His name is one few of us may recognize today. But he was the superintendent of Youngstown City Schools from 1931 to 1937. That would have made him superintendent through most of the years my parents were in school. A mark of his success was that he went on from there to serve as superintendent of the Columbus Public Schools from 1937 until 1949.
George Edward Roudebush was born on September 3, 1892, at about the time children returned to school each year. He was the fourth of ten children born to John and Mary Roudebush of Goshen Township, a farming community in Clermont County southwest Ohio outside of Cincinnati. He graduated from Goshen High School in 1910 and went to The Ohio State University, graduating a year later with a teaching certificate. He returned to Goshen in 1911 and rose rapidly in this rural school district from assistant principle in 1912 to school superintendent in 1915. In 1918, he entered the Army Chemical Warfare Service, supporting the American war effort in World War One. When he returned from the war, he completed a BS degree at Ohio State and an MA from Columbia in 1923. He went from an assistant principal in Middletown, Ohio to principal of a high school in Lima to the superintendent of Grandview Heights schools outside Columbus from 1924 to 1927, then assuming the position of assistant superintendent for the much larger Columbus schools in 1927.
The last years of N. H. Chaney and the successive terms of O. R. Reid and J.J. Richeson were marked by bitterness and dissension in the school system. George E. Roudebush came into the superintendent’s office in 1931 after years of conflict and in the throes of the Great Depression. Under his leadership, he restored harmony within the school system and mobilized voters to support the schools amid straitened financial circumstances. Even so, revenues declined and he was able to reduce costs to balance budgets when revenues dropped by $700,000 between 1931 and 1933. Howard C. Aley recounts once incident when he had to deal with complaints from one well know area resident who demanded action because he was a tax payer. Roudebush responded, “I’ll listen to you when you can show me your tax receipt. You haven’t paid your taxes.”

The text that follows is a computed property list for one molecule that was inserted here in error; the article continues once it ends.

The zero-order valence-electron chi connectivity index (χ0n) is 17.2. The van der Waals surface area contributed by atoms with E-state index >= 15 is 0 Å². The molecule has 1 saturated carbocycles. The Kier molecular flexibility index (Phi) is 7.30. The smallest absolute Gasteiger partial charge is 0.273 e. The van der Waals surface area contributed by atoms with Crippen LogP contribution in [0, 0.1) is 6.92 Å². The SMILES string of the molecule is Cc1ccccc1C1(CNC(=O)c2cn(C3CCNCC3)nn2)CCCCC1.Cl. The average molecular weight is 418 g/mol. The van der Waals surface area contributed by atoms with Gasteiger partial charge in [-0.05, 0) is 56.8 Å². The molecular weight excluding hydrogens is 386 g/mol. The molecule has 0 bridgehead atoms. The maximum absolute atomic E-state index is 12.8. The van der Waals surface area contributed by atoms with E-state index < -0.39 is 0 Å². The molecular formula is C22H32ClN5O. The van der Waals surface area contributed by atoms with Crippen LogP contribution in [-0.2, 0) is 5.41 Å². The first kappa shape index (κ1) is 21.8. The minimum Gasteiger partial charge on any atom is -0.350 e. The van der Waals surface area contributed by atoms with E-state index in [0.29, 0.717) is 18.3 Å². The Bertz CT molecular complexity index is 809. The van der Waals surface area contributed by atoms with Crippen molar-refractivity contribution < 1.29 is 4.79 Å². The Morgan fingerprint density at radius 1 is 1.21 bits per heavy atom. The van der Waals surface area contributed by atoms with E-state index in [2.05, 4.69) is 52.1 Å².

Roudebush expanded vocational training and support for those with disabilities. While he supported athletics, always important in Youngstown, he also made sure there was support for journalism, music, drama and other school activities. He advocated the importance of religious training in the context of the family, for both adults and children. He believed parents should know the Bible to set an example for children. There is evidence that he had reservations about the New Deal. He emphasized that “schools have built up much of their program in the past around the maxims of burning the midnight oil, the dignity of labor, the habit of saving a penny, etc.” and saw those emphases being reversed under the New Deal. Certainly his own school leadership had emphasized hard work and austerity, while enjoying the support of Youngstown’s residents.
Others also recognized his excellence and when the opportunity came to lead the Columbus schools in the fall of 1937, he took it. Having led one school system through the Great Depression, he led another through the Second World War and the explosive growth in Columbus that followed the war. He worked with Columbus civic leaders to reshape the schools to reflect post-war realities. He retired in 1949 and was living in Upper Arlington, a Columbus suburb, when he died on July 4, 1959. His wife, Mabel Haight, who he married in 1920 lived until 1972. Both are buried in their birthplace of Goshen Township.
It seems that from early on, people recognized Roudebush as a capable leader. In both Youngstown and Columbus, he gave vigorous leadership that built public confidence. In the case of Youngstown, he healed a decade-long time of dissension in the middle of trying financial circumstances. It seems his life would be a good one to study for qualities of an exemplary school leader. He was that for Youngstown.
To read other posts in the Growing Up in Working Class Youngstown series, just click “On Youngstown.” Enjoy!